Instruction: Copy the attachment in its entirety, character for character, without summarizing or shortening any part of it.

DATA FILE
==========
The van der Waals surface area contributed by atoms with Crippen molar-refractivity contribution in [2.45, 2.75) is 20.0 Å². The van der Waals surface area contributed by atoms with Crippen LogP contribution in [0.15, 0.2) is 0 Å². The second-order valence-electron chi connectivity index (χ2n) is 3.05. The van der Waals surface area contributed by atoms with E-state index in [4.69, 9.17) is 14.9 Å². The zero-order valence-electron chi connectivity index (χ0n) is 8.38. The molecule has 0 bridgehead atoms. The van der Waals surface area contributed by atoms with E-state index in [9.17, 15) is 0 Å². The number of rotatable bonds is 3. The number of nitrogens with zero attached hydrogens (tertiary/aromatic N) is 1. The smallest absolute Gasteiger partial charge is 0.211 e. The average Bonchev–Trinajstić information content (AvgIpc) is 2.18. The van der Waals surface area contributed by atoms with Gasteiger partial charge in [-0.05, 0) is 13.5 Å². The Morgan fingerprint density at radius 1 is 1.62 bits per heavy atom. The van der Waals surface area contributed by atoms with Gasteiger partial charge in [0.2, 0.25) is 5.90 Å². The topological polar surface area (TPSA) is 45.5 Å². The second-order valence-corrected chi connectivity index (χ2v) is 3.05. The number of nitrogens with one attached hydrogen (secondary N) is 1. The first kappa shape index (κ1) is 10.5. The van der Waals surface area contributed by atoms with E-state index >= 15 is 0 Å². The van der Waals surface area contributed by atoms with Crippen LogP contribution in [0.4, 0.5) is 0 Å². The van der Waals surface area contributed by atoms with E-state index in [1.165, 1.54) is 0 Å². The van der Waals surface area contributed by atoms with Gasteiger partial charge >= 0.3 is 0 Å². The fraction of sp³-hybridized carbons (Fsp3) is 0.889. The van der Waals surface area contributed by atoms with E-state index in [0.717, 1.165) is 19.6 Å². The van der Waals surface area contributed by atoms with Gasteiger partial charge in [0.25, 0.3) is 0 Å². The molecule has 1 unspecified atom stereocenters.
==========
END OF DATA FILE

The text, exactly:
The van der Waals surface area contributed by atoms with Crippen molar-refractivity contribution in [2.45, 2.75) is 20.0 Å². The van der Waals surface area contributed by atoms with Crippen LogP contribution in [0.15, 0.2) is 0 Å². The second-order valence-electron chi connectivity index (χ2n) is 3.05. The van der Waals surface area contributed by atoms with E-state index in [4.69, 9.17) is 14.9 Å². The zero-order valence-electron chi connectivity index (χ0n) is 8.38. The molecule has 0 bridgehead atoms. The van der Waals surface area contributed by atoms with E-state index in [9.17, 15) is 0 Å². The number of rotatable bonds is 3. The number of nitrogens with zero attached hydrogens (tertiary/aromatic N) is 1. The smallest absolute Gasteiger partial charge is 0.211 e. The average Bonchev–Trinajstić information content (AvgIpc) is 2.18. The van der Waals surface area contributed by atoms with Gasteiger partial charge in [-0.05, 0) is 13.5 Å². The Morgan fingerprint density at radius 1 is 1.62 bits per heavy atom. The van der Waals surface area contributed by atoms with Gasteiger partial charge in [0.2, 0.25) is 5.90 Å². The topological polar surface area (TPSA) is 45.5 Å². The second-order valence-corrected chi connectivity index (χ2v) is 3.05. The number of nitrogens with one attached hydrogen (secondary N) is 1. The first kappa shape index (κ1) is 10.5. The van der Waals surface area contributed by atoms with E-state index >= 15 is 0 Å². The van der Waals surface area contributed by atoms with Crippen LogP contribution in [0.4, 0.5) is 0 Å². The van der Waals surface area contributed by atoms with E-state index in [1.165, 1.54) is 0 Å². The van der Waals surface area contributed by atoms with Gasteiger partial charge >= 0.3 is 0 Å². The fraction of sp³-hybridized carbons (Fsp3) is 0.889. The van der Waals surface area contributed by atoms with E-state index in [0.717, 1.165) is 19.6 Å². The van der Waals surface area contributed by atoms with Gasteiger partial charge in [0.25, 0.3) is 0 Å². The molecule has 1 unspecified atom stereocenters.